Membership Overview

Members are elected to the National Academy of Sciences in recognition of their distinguished and continuing achievements in original research. Membership is a widely accepted mark of excellence in science and is considered one of the highest honors that a scientist can receive. Current NAS membership totals approximately 2,400 members and 500 international members, of which approximately 190 have received Nobel prizes.

Becoming a Member

Because membership is achieved by election, there is no membership application process. Although many names are suggested informally, only Academy members may submit formal nominations. Consideration of a candidate begins with his or her nomination, followed by an extensive and careful vetting process that results in a final ballot at the Academy's annual meeting in April each year. Currently, a maximum of 120 members may be elected annually. Members must be U.S. citizens; non-citizens are elected as international members, with a maximum of 30 elected annually.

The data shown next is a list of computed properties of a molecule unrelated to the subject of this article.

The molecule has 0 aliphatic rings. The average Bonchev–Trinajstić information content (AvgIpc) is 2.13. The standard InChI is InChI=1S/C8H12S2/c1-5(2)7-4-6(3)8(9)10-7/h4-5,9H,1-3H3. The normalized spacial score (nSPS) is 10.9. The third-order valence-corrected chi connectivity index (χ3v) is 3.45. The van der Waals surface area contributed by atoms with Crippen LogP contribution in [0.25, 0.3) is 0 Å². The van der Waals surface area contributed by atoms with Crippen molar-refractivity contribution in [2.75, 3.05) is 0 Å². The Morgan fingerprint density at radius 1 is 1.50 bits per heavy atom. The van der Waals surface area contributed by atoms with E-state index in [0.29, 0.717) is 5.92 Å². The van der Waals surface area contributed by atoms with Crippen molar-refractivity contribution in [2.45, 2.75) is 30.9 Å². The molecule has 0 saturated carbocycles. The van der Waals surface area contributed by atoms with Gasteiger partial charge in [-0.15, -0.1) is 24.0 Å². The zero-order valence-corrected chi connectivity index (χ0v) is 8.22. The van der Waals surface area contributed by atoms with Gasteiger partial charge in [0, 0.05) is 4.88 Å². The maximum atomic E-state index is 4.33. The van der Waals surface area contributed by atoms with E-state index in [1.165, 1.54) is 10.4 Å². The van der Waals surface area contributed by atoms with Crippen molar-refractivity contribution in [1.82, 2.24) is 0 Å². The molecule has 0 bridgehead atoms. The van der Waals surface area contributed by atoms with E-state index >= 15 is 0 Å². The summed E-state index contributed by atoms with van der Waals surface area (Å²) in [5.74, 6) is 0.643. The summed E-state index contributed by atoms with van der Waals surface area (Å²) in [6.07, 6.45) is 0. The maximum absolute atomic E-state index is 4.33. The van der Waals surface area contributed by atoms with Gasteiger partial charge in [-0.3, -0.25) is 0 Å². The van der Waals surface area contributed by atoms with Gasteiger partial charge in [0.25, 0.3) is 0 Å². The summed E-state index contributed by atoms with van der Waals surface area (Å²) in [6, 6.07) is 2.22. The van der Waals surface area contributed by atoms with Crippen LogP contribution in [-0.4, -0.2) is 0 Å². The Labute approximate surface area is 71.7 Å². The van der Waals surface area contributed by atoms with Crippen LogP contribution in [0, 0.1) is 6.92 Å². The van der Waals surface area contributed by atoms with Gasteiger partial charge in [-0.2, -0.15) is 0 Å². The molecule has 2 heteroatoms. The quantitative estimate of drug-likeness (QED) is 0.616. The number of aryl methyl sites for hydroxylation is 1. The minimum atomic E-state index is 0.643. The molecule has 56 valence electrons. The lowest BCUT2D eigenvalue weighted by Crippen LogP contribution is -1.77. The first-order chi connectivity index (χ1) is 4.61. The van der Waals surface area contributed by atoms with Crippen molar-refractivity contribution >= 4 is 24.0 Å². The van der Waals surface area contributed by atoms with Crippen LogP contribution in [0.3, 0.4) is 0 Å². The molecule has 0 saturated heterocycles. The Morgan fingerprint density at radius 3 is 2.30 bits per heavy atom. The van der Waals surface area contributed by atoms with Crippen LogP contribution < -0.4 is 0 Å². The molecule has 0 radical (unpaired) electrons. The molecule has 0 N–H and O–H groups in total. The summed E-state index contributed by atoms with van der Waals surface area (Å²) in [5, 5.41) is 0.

Members are affiliated with a section (scientific discipline) in one of six Classes:

  • Physical and Mathematical Sciences
  • Biological Sciences
  • Engineering and Applied Sciences
  • Biomedical Sciences
  • Behavioral and Social Sciences
  • Applied Biological, Agricultural, and Environmental Sciences

Visit these resources to learn more about our members, their work, and their contributions to science:

  • Member Profiles – Search the profiles of Academy members by name, institution, scientific discipline, or keyword
  • Biographical Memoirs – Accounts of the personal and scholarly lives of deceased Academy members, which provide a unique view of the history of science in America
  • InterViews - First-person accounts of Academy members' lives, influences, and research (podcast series)
  • Historical Highlights – This work relates selected events in the history of the National Academy of Sciences focusing on the terms of the various presidents, from the first, Alexander D. Bache—the great-grandson of Benjamin Franklin—to Ralph J. Cicerone

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